The roads of HBCUs are paved in black magic.
The more than 100 Historically Black Colleges and Universities in the nation act as a safe space for black students to grow, learn and express themselves. Some may argue that predominantly white institutions (known as PWIs) provide a more realistic picture of the society black students enter after graduation, but HBCU students aren’t ill-prepared by any means.
As a proud graduate of Howard University, one of the top HBCUs in the nation, I feel more than equipped to successfully maneuver through a racially biased world — and trust me, I’m holding my black power fist while I do.
HBCUs are just as special as they are unique. Here are 15 reasons why:
Students in your class are usually balancing the work of several classes, an internship, pledging a sorority or fraternity and likely hold a position on the royal court (a group led by a king and queen who help serve the student body) all without breaking a sweat. How, Sway?
Graduates of HBCUs have impacted almost every industry or movement that has existed over the last century or so. Just a few examples are Morehouse graduate Martin Luther King, Jr., Howard University graduate Toni Morrison, Tennessee State University graduate Oprah Winfrey and Lincoln University graduate Langston Hughes.
If you went to an HBCU, it’s likely you’ll run into fellow graduates from the same school in the real-world; and when you do, you’ll share an immediate bond. The HBCU alumni network has a plethora of opportunities and lifelong friends. It’s the gift that keeps on giving.
Homecoming season may be the where the phrase “ain’t no party like an HBCU party” came from. You didn’t buy new outfits, get a fresh haircut and make sure your make up is flawless just to watch a football game. Homecoming is a time for fellowship, libations and the ultimate turn-up.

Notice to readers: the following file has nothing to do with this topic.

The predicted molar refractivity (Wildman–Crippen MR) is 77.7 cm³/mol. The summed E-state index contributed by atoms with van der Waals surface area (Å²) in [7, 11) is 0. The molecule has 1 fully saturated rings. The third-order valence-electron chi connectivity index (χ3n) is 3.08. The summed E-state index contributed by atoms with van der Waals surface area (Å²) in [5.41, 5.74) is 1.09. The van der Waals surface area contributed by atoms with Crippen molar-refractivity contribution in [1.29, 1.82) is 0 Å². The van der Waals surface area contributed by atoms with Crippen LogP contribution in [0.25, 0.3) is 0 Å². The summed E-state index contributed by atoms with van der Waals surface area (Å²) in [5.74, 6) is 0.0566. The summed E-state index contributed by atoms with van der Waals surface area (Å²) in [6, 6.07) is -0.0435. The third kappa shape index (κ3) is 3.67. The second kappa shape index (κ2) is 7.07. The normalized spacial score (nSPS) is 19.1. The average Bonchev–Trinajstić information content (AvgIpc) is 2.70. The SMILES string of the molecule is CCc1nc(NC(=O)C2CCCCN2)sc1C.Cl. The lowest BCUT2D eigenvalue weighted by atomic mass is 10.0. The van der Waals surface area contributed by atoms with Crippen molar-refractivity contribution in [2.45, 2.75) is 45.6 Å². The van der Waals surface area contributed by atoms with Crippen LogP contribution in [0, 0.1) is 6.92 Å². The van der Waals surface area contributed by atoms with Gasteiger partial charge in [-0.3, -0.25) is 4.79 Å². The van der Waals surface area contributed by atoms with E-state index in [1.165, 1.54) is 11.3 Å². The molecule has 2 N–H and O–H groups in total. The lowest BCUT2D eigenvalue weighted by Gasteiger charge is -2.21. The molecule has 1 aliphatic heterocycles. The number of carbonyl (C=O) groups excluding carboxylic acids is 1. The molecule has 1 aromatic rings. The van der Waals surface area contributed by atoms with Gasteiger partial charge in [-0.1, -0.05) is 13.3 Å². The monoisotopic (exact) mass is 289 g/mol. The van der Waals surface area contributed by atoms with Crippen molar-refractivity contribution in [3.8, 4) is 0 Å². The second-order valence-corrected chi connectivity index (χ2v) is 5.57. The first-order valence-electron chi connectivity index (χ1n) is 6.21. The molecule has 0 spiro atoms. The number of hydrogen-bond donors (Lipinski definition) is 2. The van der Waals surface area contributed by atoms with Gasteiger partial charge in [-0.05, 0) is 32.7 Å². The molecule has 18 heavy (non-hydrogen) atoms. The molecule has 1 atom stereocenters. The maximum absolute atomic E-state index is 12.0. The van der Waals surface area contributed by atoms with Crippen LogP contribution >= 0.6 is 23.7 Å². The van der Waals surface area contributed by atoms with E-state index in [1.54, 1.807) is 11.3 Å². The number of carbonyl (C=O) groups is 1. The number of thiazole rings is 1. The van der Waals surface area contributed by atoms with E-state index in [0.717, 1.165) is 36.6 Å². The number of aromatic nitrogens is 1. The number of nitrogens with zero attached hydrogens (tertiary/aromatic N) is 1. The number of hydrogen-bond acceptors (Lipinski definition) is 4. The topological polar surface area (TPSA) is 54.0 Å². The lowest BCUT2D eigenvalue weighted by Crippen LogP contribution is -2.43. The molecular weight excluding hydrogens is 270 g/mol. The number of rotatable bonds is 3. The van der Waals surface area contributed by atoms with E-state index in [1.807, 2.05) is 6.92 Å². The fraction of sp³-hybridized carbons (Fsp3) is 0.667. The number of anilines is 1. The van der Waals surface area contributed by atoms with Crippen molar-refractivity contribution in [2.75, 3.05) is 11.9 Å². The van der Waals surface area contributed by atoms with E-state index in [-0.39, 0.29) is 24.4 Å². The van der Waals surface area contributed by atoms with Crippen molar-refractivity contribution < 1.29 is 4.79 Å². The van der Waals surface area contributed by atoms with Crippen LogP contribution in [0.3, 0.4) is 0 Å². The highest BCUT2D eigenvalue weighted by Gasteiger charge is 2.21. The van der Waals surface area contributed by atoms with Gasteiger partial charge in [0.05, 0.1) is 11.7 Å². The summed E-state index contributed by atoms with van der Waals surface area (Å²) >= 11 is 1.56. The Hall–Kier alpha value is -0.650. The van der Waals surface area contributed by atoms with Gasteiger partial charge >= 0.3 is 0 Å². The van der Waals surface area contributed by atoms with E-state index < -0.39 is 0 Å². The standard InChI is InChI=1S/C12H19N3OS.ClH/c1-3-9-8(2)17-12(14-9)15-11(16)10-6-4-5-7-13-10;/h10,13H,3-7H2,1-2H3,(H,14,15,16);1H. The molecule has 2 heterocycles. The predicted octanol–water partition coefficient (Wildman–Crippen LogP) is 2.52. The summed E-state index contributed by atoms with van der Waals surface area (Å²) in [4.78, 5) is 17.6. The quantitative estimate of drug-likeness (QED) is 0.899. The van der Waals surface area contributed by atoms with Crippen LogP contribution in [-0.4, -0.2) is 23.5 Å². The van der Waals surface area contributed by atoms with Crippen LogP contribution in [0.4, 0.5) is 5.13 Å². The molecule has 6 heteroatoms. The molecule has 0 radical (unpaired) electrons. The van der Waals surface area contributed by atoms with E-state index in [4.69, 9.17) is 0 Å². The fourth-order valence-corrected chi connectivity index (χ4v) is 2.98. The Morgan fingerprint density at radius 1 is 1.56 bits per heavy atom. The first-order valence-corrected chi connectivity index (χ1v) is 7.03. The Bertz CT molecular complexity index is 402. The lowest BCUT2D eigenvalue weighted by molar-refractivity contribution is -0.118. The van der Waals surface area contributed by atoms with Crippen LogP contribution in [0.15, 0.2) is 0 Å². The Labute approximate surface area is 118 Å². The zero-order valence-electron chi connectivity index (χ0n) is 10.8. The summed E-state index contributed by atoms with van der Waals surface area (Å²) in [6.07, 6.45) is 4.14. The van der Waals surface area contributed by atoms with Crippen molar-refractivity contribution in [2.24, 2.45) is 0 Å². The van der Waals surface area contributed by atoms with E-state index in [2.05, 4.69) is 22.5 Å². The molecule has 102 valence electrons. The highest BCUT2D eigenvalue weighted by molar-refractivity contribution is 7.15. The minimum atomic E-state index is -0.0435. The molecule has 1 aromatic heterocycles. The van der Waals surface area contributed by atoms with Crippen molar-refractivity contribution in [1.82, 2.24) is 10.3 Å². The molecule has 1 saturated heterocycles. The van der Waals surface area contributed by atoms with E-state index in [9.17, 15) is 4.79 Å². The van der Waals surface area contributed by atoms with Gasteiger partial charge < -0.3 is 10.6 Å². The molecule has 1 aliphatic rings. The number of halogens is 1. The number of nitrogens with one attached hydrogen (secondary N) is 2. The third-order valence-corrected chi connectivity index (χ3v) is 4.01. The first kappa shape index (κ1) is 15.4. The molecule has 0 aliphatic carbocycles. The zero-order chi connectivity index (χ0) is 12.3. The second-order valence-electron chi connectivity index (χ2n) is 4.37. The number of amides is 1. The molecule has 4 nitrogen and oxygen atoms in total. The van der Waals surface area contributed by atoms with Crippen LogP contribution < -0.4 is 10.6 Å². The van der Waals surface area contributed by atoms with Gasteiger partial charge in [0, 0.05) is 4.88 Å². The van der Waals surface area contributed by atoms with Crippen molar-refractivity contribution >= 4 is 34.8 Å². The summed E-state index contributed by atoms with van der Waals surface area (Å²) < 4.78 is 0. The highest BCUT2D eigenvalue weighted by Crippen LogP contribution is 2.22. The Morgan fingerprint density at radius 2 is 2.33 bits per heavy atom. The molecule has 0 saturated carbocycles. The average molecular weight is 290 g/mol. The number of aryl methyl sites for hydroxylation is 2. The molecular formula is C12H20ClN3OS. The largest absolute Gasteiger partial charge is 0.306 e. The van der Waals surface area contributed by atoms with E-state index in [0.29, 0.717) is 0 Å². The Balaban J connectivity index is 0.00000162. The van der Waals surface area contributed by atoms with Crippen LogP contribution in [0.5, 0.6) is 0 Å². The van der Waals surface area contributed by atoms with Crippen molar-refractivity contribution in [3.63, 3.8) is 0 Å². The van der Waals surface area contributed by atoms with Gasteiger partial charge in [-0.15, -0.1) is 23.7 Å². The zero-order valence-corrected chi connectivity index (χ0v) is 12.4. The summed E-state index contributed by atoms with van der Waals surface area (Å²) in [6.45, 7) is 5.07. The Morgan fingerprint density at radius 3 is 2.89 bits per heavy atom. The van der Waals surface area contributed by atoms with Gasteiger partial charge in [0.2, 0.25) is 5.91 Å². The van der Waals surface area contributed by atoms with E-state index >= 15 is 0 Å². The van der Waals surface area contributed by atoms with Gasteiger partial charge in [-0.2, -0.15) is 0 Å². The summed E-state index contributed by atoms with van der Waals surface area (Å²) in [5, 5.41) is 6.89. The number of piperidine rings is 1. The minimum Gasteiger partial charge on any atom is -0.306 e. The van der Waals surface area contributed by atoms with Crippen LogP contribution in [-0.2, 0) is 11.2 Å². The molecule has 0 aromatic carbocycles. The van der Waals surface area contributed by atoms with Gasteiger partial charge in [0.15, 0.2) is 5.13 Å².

Drake love HBCUs — or at least that’s according to his lyrics. Remember when he said this in “Make Me Proud:” “Sound so smart like you graduated college/like you went to Yale but you probably went to Howard?” Or this in “Used To:” “With the bands like I must’ve went to Clark, went to Hampton/I ain’t playin’ with it.” Great job. Now, can we get a scholarship fund, Aubrey?
Why is everyone dapper? Why is everyone so fly? It’s only Tuesday.
If you don’t get the memo during your first semester, you will by sophomore year: Massive growth is inevitable. Get ready to be transformed.
You’ll find people from around the world on an HBCU campus. You don’t have to take a class to learn about different cultures because the black diaspora is likely fully represented in your dormitory. Outside of black people, you’ll find all races on HBCU campuses. Contrary to popular belief, they aren’t exclusive to just black people. They’re actually becoming more white.
Sometimes, going to the financial aid office will feel like a fruitless endeavor. Sometimes you’ll cry. Sometimes you’ll curse. Sometimes you’ll do both — but stay strong. It will give you the resilience of a kitten heel holding steady under the weight of a baby elephant.
Yes, you’ll discuss negritude and ancient African dialectics in calculus class. Black history 365 is real.
Classrooms, cafes, clubs, you name it — everyone everywhere and at all times is beaming with black beauty. How did this many good looking men and women get accepted?
Halftime is showtime. HBCU bands can get any crowd on their feet and dancing to an instrumental rendition of “Neck,” a song by Cameo that many HBCU bands play.
Since F.L.Y. created the song in 2009, you won’t leave an HBCU function without swag surfing. And if you’ve never done it at an HBCU, you’re doing it wrong.
This may be true of all colleges and universities, but there’s something special about getting a degree from an HBCU. Being black and graduating with a class that not only looked like you but shared similar ambitions of world domination is a beautiful thing. It creates a bond that you can only receive at an HBCU. It creates a family forever.
Despite people questioning if HBCUs are still needed, these schools constantly prove that their students and alumni consistently serve the community, impact professional industries and lead progressive movements. This includes the time Howard students stood up for Michael Brown — or when students spent their spent their spring breaks giving back to the community in Ferguson.